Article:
Because of God — from him and because of him — you are in Christ Jesus. You didn’t get yourself in. You can’t say, “I jumped in; I grafted myself in.” No, from him are you in, and he has become to you wisdom, righteousness, sanctification, redemption, so that, as it is written, “Let him who boasts, boast in the Lord” (see 1 Corinthians 1:30–31).
There must be something left in this word brag. It’s useful, right? Is it ever! Do you want to boast? Do you want to brag? Brag on Jesus. You might say, “I got some righteousness, I got some wisdom, I got sanctification, I got redemption,” and Paul says, “They’re gifts.” Jesus is it. He’s your righteousness. He’s your sanctification, your wisdom, your redemption. He’s everything. Do you want to boast? Forget self-exaltation. Get into God-exaltation. Get into Christ-exaltation, and you can boast all you want.
So what does it mean? My effort to define boast — what’s left in this word — is: I am receiving some honor, or privilege, or riches, or glory. I am. That’s left in this word. And now in the mouth of Christians, there’s no connotation that I deserve them. No, you don’t. You don’t. You get them. You don’t deserve them. You get honor. You get glory. You get riches. You get privilege. You don’t deserve any of it.
“Do you want to boast? Then brag on Jesus.”
Okay, take a deep breath. Yes, you are going to keep using this word boast. And in receiving all of that, Christ is going to be exalted in my boasting. I’m going to boast in Christ. I don’t think the Greek word for rejoice [chairō] carries that connotation. That’s why Paul doesn’t drop this dangerous word for boast. This is why it’s so natural for Paul to say in Romans 5:2 (NIV), “We boast in the hope of the glory of God.”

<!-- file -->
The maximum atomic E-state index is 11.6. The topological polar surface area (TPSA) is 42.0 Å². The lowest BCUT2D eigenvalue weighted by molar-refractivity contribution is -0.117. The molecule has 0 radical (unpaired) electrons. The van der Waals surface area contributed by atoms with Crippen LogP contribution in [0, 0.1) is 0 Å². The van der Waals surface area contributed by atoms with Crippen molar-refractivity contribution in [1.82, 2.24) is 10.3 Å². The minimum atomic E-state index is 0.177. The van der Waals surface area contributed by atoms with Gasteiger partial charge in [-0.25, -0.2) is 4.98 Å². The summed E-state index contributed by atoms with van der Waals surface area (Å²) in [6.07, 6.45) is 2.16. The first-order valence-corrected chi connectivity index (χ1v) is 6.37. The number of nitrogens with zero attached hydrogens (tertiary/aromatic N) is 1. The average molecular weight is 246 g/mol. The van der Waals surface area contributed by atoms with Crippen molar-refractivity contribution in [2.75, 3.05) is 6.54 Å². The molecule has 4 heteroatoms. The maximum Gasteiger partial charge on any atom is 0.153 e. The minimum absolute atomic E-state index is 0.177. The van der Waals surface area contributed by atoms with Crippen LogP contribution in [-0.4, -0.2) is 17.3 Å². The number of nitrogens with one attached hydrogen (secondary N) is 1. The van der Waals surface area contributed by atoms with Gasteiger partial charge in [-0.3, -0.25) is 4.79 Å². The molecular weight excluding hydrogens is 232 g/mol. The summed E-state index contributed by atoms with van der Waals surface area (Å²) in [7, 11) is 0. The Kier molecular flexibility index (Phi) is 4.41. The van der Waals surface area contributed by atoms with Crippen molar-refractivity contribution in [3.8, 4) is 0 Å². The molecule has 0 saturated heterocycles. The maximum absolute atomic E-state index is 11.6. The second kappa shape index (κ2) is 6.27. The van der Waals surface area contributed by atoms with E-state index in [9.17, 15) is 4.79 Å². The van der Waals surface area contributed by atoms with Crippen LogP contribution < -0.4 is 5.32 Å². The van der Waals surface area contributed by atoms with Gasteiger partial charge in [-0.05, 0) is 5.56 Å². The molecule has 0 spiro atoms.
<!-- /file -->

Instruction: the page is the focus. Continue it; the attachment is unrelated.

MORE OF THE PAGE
It’s as if he wants us to feel: “Oh, glory is coming. I’m going to be included. It might, in fact, rub off on me. I’m going to have it as my mark, my insignia. I’m going to wear that uniform. I’m wearing the uniform. I’m wearing it. I’m boasting in this insignia, this mark, this uniform. I’m wearing it. That’s my boast: the glory of God.” Now I’m going there because I think boasting is pushing me there.
Let me say one more thing about boasting before I turn to the glory of God, and see whether I’m on track here. Boasting in Paul’s understanding, in his emotional framework, is a very happy act of the soul. It’s a happy act of the soul. Nobody in a Christian sense, at least, boasts sullenly. “I wish I didn’t have to boast, but I guess I have to.” Nobody does that. That’s not the way boasting is.
Here’s why I think that. Listen to 2 Corinthians 12:9: “I will boast all the more gladly of my weaknesses” because Christ’s power is magnified in my weaknesses. Now that little phrase all the more gladly says boasting is ordinarily a glad experience. All of it is a glad experience, but Paul is taking it to superlatives here.
And isn’t it interesting that the word for that superlative is a form of the Greek word hēdeōs, from which we get hedonism. So this is a glad emotion, right? This is a glad emotion, which means that the translations, whether they’re rejoice or exalt or boast in Romans 5:2 all have a piece of the truth here.
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